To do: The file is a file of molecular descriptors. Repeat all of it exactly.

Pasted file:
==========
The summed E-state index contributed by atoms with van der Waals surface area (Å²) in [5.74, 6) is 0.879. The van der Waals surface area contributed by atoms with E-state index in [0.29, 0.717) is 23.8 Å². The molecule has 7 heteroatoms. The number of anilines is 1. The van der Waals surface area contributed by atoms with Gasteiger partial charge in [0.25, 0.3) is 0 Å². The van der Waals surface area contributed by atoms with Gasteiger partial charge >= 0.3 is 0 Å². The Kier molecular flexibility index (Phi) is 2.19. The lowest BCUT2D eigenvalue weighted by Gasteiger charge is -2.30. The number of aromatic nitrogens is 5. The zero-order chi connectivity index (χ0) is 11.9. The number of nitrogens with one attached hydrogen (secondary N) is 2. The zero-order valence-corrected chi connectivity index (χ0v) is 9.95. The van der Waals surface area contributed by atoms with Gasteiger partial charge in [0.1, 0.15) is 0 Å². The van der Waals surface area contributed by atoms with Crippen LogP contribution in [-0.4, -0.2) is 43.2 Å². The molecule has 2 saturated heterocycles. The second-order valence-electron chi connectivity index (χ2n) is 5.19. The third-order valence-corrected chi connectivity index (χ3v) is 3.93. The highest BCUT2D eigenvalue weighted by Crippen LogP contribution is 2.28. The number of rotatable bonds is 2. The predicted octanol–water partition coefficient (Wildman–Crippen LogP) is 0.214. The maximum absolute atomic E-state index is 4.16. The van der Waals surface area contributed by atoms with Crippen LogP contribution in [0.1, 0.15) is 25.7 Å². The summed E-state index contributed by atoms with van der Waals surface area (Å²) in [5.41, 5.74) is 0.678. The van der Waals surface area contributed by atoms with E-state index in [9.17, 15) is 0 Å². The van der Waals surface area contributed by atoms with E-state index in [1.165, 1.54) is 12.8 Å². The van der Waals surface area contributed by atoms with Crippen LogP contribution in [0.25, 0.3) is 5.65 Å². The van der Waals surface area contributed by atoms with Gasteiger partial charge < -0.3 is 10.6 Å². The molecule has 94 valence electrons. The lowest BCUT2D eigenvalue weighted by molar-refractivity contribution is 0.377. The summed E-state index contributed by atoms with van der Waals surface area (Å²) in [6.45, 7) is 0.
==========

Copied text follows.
The summed E-state index contributed by atoms with van der Waals surface area (Å²) in [5.74, 6) is 0.879. The van der Waals surface area contributed by atoms with E-state index in [0.29, 0.717) is 23.8 Å². The molecule has 7 heteroatoms. The number of anilines is 1. The van der Waals surface area contributed by atoms with Gasteiger partial charge in [0.25, 0.3) is 0 Å². The van der Waals surface area contributed by atoms with Gasteiger partial charge >= 0.3 is 0 Å². The Kier molecular flexibility index (Phi) is 2.19. The lowest BCUT2D eigenvalue weighted by Gasteiger charge is -2.30. The number of aromatic nitrogens is 5. The zero-order chi connectivity index (χ0) is 11.9. The number of nitrogens with one attached hydrogen (secondary N) is 2. The zero-order valence-corrected chi connectivity index (χ0v) is 9.95. The van der Waals surface area contributed by atoms with Gasteiger partial charge in [0.1, 0.15) is 0 Å². The van der Waals surface area contributed by atoms with Crippen LogP contribution in [-0.4, -0.2) is 43.2 Å². The molecule has 2 saturated heterocycles. The second-order valence-electron chi connectivity index (χ2n) is 5.19. The third-order valence-corrected chi connectivity index (χ3v) is 3.93. The highest BCUT2D eigenvalue weighted by Crippen LogP contribution is 2.28. The number of rotatable bonds is 2. The predicted octanol–water partition coefficient (Wildman–Crippen LogP) is 0.214. The maximum absolute atomic E-state index is 4.16. The van der Waals surface area contributed by atoms with Crippen LogP contribution in [0.1, 0.15) is 25.7 Å². The summed E-state index contributed by atoms with van der Waals surface area (Å²) in [5.41, 5.74) is 0.678. The van der Waals surface area contributed by atoms with E-state index in [9.17, 15) is 0 Å². The van der Waals surface area contributed by atoms with E-state index in [1.165, 1.54) is 12.8 Å². The van der Waals surface area contributed by atoms with Crippen LogP contribution in [0.25, 0.3) is 5.65 Å². The van der Waals surface area contributed by atoms with Gasteiger partial charge < -0.3 is 10.6 Å². The molecule has 94 valence electrons. The lowest BCUT2D eigenvalue weighted by molar-refractivity contribution is 0.377. The summed E-state index contributed by atoms with van der Waals surface area (Å²) in [6.45, 7) is 0.